We start by going back in time to 1917, at the Benares House in Mississauga, Ontario.
"People decorated their house with crate paper," says museum representative Lindsay Doren.
She says the Edwardians celebrated Hallowe'en as a nostalgic, fun way to see into the future.
"One of the games they liked to play was a game where girls would walk backwards down the cellar steps in the dark, holding a mirror and the idea was that as they were walking backwards they would see the face of their future husband."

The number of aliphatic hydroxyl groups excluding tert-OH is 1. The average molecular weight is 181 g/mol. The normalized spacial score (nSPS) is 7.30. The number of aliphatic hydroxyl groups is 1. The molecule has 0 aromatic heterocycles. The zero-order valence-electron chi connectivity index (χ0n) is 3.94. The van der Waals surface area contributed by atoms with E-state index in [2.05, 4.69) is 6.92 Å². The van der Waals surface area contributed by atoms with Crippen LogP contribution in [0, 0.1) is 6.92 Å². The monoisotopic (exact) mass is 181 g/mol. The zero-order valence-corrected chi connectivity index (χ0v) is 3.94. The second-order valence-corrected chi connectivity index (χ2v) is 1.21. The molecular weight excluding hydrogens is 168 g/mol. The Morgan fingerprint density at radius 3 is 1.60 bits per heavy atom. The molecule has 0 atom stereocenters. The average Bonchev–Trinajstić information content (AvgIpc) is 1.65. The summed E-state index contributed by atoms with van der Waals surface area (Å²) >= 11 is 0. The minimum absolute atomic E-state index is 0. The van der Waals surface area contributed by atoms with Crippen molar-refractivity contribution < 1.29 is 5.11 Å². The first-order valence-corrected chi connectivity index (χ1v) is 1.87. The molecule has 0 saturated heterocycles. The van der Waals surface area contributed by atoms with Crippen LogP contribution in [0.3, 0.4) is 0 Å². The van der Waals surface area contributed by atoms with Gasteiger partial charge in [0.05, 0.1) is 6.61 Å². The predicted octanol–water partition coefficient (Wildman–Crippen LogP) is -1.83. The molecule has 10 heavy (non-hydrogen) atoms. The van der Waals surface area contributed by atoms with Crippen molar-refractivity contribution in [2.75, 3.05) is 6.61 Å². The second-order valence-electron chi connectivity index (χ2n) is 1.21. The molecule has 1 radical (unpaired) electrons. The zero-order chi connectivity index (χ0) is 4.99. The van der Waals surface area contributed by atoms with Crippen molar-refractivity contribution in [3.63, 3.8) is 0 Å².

The idea of spooking people for Halloween has changed a bit since 1917.
Farah Dhalla visited Screemers, a haunted theme park, in Toronto.
"When you think you’re eating your pizza and no one is after you, when you think you’re in the bathroom you’re safe, we've got people there ready to scare you all the time,” says General Manager Andrew Gidaro.
Nowadays, people flock to haunted theme parks because they like being scared -- but why?
"They like the thrill," Andrew explains. "It’s the same reason people want to go on large roller coasters or go skydiving."
It looks like we’ve come a long way in the Halloween industry.